Daniel Chester French was born April 20, 1850 in Exeter, New Hampshire.
At the age of 17, French moved with his family to Concord, Massachusetts, where he became a neighbor and friend of Ralph Waldo Emerson.
After attending the Massachusetts Institute of Technology for a year, French went back home to work on his father’s farm.
Then, while visiting relatives in Brooklyn, New York City, he became interested in sculpting and spent a month in the studio of John Quincy Adams Ward.
French then traveled to Florence, Italy, spending a year studying and working with sculptor Thomas Ball.
The Minute Man
Back in America, French began to work on commission, and at the young age of of 23 received an order from the town of Concord, Massachusetts for a statue.
On April 19, 1875, his well-known statue titled “The Minute Man” was unveiled on the centenary of the Battle of Lexington and Concord.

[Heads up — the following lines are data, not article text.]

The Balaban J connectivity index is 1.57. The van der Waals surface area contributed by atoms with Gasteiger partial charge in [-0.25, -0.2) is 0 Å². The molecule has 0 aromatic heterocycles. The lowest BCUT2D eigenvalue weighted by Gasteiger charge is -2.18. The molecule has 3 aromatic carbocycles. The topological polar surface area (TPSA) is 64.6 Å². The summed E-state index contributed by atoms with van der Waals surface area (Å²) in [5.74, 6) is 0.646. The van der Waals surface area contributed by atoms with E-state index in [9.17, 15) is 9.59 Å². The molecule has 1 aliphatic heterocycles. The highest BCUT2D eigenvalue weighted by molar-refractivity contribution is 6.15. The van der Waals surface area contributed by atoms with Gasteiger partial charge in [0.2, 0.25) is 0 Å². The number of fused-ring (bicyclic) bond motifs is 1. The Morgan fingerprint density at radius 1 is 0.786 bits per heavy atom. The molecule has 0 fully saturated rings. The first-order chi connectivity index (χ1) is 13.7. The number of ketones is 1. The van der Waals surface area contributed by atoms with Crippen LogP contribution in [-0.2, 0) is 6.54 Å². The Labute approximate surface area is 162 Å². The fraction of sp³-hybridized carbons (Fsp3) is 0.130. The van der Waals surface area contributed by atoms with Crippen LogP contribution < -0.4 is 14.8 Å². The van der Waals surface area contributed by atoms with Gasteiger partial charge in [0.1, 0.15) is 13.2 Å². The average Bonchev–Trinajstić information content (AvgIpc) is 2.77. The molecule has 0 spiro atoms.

In 1884, he completed the John Harvard monument, Harvard Yard in Cambridge, Massachusetts.
After these successes, French received commissions for more notable public monuments.
In 1893, French became a founding member of the National Sculpture Society, and he became a member of the American Academy of Arts and Sciences.
French also became a member of the National Academy of Design in 1901, the American Academy of Arts and Letters, the Architectural League, and the Accademia di San Luca, of Rome.
French was elected a Fellow of the American Academy of Arts and Sciences in 1913.
In 1917, French designed the Pulitzer Prize gold medal presented to laureates.
Seated Abraham Lincoln for Lincoln Memorial
Daniel Chester French’s best-known sculpture is Abraham Lincoln seated in the Lincoln Memorial (constructed 1914–22), on the National Mall, Washington, D.C., USA
Daniel Chester French died October 7, 1931 in Stockbridge, Massachusetts at the age of 81 and was buried in Sleepy Hollow Cemetery, Concord, Massachusetts.
In 1940, French was selected as one of five artists to be honored in the 35-stamp “Famous Americans” series.
Now WE know em